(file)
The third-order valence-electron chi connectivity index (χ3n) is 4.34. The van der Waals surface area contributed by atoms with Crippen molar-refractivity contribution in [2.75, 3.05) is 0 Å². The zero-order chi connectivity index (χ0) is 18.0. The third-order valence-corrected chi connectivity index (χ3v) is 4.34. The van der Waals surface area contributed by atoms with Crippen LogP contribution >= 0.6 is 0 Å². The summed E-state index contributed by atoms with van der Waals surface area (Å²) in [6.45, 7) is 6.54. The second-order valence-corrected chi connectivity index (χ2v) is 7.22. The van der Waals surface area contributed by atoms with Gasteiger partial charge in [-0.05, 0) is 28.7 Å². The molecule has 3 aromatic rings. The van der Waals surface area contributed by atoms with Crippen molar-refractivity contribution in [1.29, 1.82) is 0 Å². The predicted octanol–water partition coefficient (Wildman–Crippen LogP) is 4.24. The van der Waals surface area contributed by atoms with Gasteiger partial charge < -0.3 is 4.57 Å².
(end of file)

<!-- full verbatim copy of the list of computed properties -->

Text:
The third-order valence-electron chi connectivity index (χ3n) is 4.34. The van der Waals surface area contributed by atoms with Crippen molar-refractivity contribution in [2.75, 3.05) is 0 Å². The zero-order chi connectivity index (χ0) is 18.0. The third-order valence-corrected chi connectivity index (χ3v) is 4.34. The van der Waals surface area contributed by atoms with Crippen LogP contribution >= 0.6 is 0 Å². The summed E-state index contributed by atoms with van der Waals surface area (Å²) in [6.45, 7) is 6.54. The second-order valence-corrected chi connectivity index (χ2v) is 7.22. The van der Waals surface area contributed by atoms with Gasteiger partial charge in [-0.05, 0) is 28.7 Å². The molecule has 3 aromatic rings. The van der Waals surface area contributed by atoms with Crippen molar-refractivity contribution in [1.29, 1.82) is 0 Å². The predicted octanol–water partition coefficient (Wildman–Crippen LogP) is 4.24. The van der Waals surface area contributed by atoms with Gasteiger partial charge < -0.3 is 4.57 Å².